It can be a crucial guide when purchasing a business, especially if you want to see their financial health. You can read more about Business Valuations Based on EBITDA here.
Valuing A Small Business Using Net Profit
You can use net profit, the money a business makes after expenses, taxes, and operational costs, to value a business. The net profit shows a business’s effectiveness and profitability, which are vital in evaluating its value.
There are several benefits to using a net profit to see the value of a business. It shows you the complete asset assessment, validation of financial statements, and the efficiency and profitability of a business.
But it can be misleading as it won’t show you every part of the business’s potential or performance. Net profits can also be susceptible to accounting manipulation, making the company seem more profitable than it is. The method overlooks cash flow and non-cash items and ignores the market and industry conditions.
You can learn more about this in our Business Valuations Based on Net Profit blog post.
Valuing A Small Business Using Revenue
Business value can be determined through revenue, the business’s total money. It is a vital indicator of the health and financial performance of the company.
The Times Revenue Method is one of the most popular business valuation methods used to assess how much a business makes. You multiply the company’s current revenue by a multiple or number to determine potential future profits, which can show the value of a business in the long term.
Using revenue to value a business is simple and easy to calculate, is comparable across industries, and focuses solely on top-line growth. However, it overlooks profitability, neglects other financial indicators, and isn’t industry-specific. In a separate blog post, we have more information about Business Valuations Based on Revenue.
Valuing A Small Business Using Turnover
There are three types of turnover: industry, cash, and labour. These can monitor a business’s purchasing, sales, and inventory cycles, providing a business valuation.
This approach is one of the simplest to determine a business’s value, focusing on average weekly sales. It is an easy method, with industry specific insights that allow you to make an informed decision.
However, it isn’t as comprehensive as other valuation methods, relies on market conditions and trends, and doesn’t apply to all businesses. You can use our blog post, Business Valuations Based on Turnover, to learn more.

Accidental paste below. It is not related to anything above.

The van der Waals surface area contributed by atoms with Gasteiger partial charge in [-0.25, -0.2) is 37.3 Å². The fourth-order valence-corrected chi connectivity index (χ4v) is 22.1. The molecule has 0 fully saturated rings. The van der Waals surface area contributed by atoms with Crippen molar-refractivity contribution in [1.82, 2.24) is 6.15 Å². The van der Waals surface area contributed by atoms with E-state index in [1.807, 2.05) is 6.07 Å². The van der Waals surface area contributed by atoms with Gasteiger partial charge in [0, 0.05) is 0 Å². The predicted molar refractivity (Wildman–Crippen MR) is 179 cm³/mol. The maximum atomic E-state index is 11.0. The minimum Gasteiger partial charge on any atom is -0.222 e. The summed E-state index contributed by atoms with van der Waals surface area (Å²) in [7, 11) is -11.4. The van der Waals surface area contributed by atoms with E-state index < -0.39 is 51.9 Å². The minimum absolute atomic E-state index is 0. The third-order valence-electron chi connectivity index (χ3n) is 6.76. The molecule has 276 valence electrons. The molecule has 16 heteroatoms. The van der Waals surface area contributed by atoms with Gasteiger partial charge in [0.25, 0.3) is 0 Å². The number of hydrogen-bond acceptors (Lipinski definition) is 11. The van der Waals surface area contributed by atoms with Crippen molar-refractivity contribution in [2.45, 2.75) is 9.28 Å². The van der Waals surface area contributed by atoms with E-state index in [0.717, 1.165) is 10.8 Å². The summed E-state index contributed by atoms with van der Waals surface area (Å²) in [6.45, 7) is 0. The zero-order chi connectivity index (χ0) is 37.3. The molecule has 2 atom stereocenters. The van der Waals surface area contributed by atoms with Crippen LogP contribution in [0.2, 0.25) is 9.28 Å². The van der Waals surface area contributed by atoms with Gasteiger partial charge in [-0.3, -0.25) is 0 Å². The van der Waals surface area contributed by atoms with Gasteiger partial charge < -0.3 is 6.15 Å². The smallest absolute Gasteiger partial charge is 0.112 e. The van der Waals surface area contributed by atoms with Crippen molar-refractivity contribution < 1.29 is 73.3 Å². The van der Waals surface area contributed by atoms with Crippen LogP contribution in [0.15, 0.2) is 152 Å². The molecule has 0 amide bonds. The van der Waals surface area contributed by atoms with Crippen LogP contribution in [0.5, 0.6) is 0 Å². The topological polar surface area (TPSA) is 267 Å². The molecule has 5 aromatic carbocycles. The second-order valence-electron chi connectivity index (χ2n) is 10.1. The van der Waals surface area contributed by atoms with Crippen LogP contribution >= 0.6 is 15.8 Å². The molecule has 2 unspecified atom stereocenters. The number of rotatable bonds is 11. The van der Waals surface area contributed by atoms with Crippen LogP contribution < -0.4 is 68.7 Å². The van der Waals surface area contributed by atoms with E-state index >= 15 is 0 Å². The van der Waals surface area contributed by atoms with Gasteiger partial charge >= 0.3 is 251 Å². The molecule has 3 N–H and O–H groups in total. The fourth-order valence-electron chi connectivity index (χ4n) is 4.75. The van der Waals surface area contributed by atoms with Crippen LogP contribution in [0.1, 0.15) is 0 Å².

What Checks And Documentation Need To Be Completed To Provide An Accurate Business Valuation?
Surveys, compliance, cash flow analysis, and risk and value driver assessments must be completed for an accurate business valuation. We explore this in detail below, or you can head here to read more about our business valuation services.
Survey And Scorecard
A survey and scorecard service will comprehensively overview your business performance. The scorecard is easy to understand, showing your business’s strengths, weaknesses, and areas for improvement.
Risk And Value Driver Assessment
This assessment lets you see the key factors driving your business’s value and risks. These can help you develop strategies to enhance your business’s worth.
Profit And Cash Flow Analysis
Profit and cash flow analysis allows you to look at your finances to see how to increase profits and improve cash flow management.
Benchmarking checks compare your business to others in your industry. This will show you how your business compares to the competition. You can see where you succeed and which areas you could improve, allowing you to become a more successful and competitive business.
Compliance lets you check that your business valuations adhere to industry standards and regulations.
Value Improvement Solutions
By analysing your current performance, you can find opportunities to enhance value. Strategic planning, financial management, and operational improvements can unlock your business’s full potential, maximising its value.
How To Find Potential Buyers Of My Small Business?
A business broker can help you find potential buyers for your small business. They can connect you to potential buyers looking to purchase a small business. You can also ask friends, family, or other similar business owners if anyone wants to buy a small business.
Check local listings and reach out to current employers, partners, and anyone in your network; you never know who they might know who is looking to buy an accurately valued small business.